The Russian Federation under the leadership of Vladimir Putin has been looking at ways to capitalise on the melting of ice in the Arctic region. By doing so, Moscow wants to create a trade route through the currently frozen region — totally dominated by Russia. There have been multiple decisions aimed in this direction. It was only last year that Russia’s top admirals were contemplating forming a totally new branch of the Navy to focus on securing the icy Arctic.
Now, on the Taymyr peninsula, Russia is currently building a $110 billion mega-port. The Taymyr Peninsula where the port will be located is in the Far North of Russia, which forms the northernmost part of the mainland of Eurasia. This project, which will include the country’s largest Arctic oil terminal, is so large that it has been dubbed the largest project in the modern-day global oil industry.
According to news reports, approximately 19,840 tonnes of heavy machinery, living quarters, and communications equipment have already been delivered to the site, and the project is expected to deliver 27.5 million tonnes of oil by 2025 once fully operational. With the completion of this mega-port near and the establishment of the Arctic Silk Road in its full glory, Russia has sealed its authority over the Arctic.
The $110 billion Arctic Push
In 2017, a Russian oil tanker traversed the Arctic without using an icebreaker, reducing the journey from China to Rotterdam, Netherlands, from 48 to 19 days. This was made possible by the melting of Arctic glaciers as a result of global climate change. Russia has realised the geostrategic and economic advantages of these developments earlier than many others. Taking advantage of being an early mover, it is constructing gigantic structures in the arctic to take advantage of this major environmental threat.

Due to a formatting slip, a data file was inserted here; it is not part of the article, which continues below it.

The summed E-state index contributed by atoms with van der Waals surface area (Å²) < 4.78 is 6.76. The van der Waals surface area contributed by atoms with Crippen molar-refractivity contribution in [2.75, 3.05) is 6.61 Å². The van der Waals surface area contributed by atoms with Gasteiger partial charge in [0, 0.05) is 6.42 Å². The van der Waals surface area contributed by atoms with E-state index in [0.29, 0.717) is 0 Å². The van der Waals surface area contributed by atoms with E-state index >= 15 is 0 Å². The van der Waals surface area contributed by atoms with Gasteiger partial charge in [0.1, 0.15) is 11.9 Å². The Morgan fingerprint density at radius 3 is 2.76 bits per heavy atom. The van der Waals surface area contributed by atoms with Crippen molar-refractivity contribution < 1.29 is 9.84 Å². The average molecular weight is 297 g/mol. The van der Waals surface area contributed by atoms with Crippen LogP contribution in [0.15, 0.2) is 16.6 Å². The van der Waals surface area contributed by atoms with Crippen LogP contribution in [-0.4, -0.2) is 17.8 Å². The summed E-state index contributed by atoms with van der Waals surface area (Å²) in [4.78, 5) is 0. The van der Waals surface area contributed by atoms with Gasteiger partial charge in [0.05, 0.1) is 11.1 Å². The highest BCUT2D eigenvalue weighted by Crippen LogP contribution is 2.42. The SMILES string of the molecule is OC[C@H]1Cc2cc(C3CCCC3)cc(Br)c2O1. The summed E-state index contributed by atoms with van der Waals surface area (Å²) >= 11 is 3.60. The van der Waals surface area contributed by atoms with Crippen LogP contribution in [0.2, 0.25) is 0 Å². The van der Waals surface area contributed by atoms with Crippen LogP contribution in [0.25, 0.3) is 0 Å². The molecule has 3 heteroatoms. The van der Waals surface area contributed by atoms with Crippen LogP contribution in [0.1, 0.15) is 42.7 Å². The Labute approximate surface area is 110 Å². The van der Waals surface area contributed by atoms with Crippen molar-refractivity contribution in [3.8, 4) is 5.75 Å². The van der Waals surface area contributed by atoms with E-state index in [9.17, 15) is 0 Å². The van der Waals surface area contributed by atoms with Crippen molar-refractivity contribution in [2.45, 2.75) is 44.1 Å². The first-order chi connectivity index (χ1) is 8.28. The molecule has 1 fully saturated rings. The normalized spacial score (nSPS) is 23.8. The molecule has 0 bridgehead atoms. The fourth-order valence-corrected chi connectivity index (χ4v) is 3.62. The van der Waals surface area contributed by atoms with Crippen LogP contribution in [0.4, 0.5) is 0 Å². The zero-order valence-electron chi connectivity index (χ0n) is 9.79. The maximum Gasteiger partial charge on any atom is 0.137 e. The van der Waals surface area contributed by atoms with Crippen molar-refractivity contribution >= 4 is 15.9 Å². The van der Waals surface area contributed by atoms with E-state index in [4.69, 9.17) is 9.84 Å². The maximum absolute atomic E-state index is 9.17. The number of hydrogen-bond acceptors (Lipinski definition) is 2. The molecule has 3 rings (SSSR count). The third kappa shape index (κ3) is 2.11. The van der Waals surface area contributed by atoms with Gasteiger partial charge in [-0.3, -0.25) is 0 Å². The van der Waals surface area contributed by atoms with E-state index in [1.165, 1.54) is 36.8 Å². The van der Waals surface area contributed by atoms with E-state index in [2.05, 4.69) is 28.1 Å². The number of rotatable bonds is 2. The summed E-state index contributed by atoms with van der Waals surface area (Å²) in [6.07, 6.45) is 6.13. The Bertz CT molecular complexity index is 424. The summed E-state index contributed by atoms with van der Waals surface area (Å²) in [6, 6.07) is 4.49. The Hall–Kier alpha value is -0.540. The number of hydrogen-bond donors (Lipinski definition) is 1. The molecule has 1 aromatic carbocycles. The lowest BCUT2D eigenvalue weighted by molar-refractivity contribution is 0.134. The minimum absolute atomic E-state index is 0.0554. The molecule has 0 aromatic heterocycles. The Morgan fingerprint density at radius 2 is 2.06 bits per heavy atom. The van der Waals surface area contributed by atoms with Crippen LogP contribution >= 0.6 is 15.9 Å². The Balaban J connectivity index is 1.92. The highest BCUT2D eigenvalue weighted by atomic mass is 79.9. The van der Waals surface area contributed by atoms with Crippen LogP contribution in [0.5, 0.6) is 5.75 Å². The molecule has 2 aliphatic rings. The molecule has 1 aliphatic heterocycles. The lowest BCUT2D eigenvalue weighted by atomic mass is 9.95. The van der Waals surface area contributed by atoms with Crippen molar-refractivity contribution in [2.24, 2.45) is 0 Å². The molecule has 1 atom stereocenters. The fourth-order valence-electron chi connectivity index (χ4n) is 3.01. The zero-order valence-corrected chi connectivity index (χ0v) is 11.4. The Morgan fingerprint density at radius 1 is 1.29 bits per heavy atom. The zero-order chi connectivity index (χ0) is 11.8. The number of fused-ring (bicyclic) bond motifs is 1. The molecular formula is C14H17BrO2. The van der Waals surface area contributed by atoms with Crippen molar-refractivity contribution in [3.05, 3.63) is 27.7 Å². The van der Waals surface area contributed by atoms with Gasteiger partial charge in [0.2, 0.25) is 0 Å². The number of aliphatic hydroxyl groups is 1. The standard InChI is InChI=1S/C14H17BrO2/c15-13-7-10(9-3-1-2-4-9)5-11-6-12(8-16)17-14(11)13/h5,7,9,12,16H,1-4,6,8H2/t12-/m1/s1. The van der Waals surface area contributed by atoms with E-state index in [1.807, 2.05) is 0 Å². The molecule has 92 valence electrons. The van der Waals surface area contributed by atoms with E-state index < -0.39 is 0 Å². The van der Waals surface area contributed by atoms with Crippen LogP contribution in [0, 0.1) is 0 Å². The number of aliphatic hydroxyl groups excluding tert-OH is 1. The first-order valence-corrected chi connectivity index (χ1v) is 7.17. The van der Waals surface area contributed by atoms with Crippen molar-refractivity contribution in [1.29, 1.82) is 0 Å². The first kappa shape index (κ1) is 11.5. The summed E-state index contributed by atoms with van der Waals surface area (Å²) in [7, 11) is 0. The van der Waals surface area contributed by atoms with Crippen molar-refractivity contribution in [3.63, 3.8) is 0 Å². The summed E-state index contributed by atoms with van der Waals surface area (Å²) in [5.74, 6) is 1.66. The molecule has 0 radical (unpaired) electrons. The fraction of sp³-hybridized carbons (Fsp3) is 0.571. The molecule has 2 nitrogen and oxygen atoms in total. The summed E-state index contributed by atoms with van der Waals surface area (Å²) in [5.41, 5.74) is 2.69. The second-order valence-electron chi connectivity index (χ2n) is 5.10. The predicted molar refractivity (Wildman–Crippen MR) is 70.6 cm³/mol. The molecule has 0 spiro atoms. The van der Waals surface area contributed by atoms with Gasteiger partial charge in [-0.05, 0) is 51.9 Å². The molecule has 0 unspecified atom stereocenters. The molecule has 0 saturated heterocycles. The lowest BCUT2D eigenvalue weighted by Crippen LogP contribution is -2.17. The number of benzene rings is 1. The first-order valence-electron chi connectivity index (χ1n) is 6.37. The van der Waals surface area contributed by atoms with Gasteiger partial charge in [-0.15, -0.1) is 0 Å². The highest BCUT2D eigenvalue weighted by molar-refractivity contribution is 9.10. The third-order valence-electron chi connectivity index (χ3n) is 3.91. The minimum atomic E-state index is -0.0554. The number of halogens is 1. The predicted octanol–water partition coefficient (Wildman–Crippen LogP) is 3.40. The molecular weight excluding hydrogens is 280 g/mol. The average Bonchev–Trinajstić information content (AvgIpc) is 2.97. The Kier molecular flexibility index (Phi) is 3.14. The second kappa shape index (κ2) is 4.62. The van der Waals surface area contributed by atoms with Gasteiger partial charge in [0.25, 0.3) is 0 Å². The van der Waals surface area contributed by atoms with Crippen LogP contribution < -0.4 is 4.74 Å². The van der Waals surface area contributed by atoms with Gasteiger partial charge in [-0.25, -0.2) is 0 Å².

Oilnaft, the state-owned oil company, has been tasked with carrying out this mammoth project, which would require roughly 400,000 workers. The government is constructing a 770-kilometre pipeline to deliver oil to a port, from which tankers will transport oil to Europe and Asia. By 2025, the port will be able to deliver 25 million tonnes of oil, and by 2030, the capacity will increase to 100 million tonnes. This port will result in a 2% increase in Russian GDP. However, beyond these numbers and stats, the project becomes all the more significant, given it will negate all the efforts of China to become the pre-eminent power in Russia’s icey backyard.
China’s increasing activities in the Arctic
In recent years, China has expanded its considerable influence over regions that Russia considers to be its spheres of influence. This, along with the many accounts of technological theft accusations and military build-up along the Russian far-east, has made Russia ever wary of Beijing’s intentions. While the world is trying to recover from the pandemic, China has been acting like an anarchist with no responsibility whatsoever. It also turned towards the Arctic to resume its expansionist policies on the continent. But there is just one issue, Russian interests and presence cannot be practically surmounted.
Russian Arctic infrastructure is being hauled in from the cold and is receiving significant funding. Ports are being upgraded, ice-class container ships are being built, and railways are being built. This port will serve as a strategic alternative to the Suez Canal for delivering fossil fuels to Asia and Europe. The completion of the port will also make sure Xi Jinping gives up on his designs to gain influence in the Arctic. It will bring Russia to the centre of the world trade and commerce as well as make China dependent on Russia, a strategic victory for Vladimir Putin indeed!